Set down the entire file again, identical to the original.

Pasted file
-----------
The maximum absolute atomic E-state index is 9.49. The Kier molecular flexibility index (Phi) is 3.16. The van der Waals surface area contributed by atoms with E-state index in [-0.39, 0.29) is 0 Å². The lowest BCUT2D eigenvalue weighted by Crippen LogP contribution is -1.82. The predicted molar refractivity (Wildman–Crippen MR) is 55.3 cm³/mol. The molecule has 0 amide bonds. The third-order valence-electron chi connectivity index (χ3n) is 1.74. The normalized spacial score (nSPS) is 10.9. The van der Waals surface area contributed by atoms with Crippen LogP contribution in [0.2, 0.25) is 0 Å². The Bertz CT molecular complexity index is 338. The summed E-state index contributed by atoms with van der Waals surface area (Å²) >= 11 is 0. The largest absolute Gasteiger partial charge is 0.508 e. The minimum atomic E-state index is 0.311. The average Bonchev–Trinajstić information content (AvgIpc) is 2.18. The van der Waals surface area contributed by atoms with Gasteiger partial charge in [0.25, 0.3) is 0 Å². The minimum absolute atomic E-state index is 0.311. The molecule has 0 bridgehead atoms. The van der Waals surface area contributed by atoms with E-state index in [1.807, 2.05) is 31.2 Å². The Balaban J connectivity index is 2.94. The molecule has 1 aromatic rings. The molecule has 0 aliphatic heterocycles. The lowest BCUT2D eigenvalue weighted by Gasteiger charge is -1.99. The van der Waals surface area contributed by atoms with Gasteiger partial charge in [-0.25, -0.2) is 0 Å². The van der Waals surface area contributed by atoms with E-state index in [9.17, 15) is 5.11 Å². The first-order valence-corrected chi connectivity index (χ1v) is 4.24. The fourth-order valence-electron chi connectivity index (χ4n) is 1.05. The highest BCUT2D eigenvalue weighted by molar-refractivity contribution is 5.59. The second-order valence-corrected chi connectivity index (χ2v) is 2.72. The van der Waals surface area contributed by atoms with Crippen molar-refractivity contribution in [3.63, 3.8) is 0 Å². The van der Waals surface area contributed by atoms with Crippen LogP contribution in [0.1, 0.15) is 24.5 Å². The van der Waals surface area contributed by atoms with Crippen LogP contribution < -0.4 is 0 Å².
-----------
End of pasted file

The maximum absolute atomic E-state index is 9.49. The Kier molecular flexibility index (Phi) is 3.16. The van der Waals surface area contributed by atoms with E-state index in [-0.39, 0.29) is 0 Å². The lowest BCUT2D eigenvalue weighted by Crippen LogP contribution is -1.82. The predicted molar refractivity (Wildman–Crippen MR) is 55.3 cm³/mol. The molecule has 0 amide bonds. The third-order valence-electron chi connectivity index (χ3n) is 1.74. The normalized spacial score (nSPS) is 10.9. The van der Waals surface area contributed by atoms with Crippen LogP contribution in [0.2, 0.25) is 0 Å². The Bertz CT molecular complexity index is 338. The summed E-state index contributed by atoms with van der Waals surface area (Å²) >= 11 is 0. The largest absolute Gasteiger partial charge is 0.508 e. The minimum atomic E-state index is 0.311. The average Bonchev–Trinajstić information content (AvgIpc) is 2.18. The van der Waals surface area contributed by atoms with Gasteiger partial charge in [0.25, 0.3) is 0 Å². The minimum absolute atomic E-state index is 0.311. The molecule has 0 bridgehead atoms. The van der Waals surface area contributed by atoms with E-state index in [1.807, 2.05) is 31.2 Å². The Balaban J connectivity index is 2.94. The molecule has 1 aromatic rings. The molecule has 0 aliphatic heterocycles. The lowest BCUT2D eigenvalue weighted by Gasteiger charge is -1.99. The van der Waals surface area contributed by atoms with Gasteiger partial charge in [-0.25, -0.2) is 0 Å². The van der Waals surface area contributed by atoms with E-state index in [9.17, 15) is 5.11 Å². The first-order valence-corrected chi connectivity index (χ1v) is 4.24. The fourth-order valence-electron chi connectivity index (χ4n) is 1.05. The highest BCUT2D eigenvalue weighted by molar-refractivity contribution is 5.59. The second-order valence-corrected chi connectivity index (χ2v) is 2.72. The van der Waals surface area contributed by atoms with Crippen molar-refractivity contribution in [3.63, 3.8) is 0 Å². The van der Waals surface area contributed by atoms with Crippen LogP contribution in [0.1, 0.15) is 24.5 Å². The van der Waals surface area contributed by atoms with Crippen LogP contribution < -0.4 is 0 Å².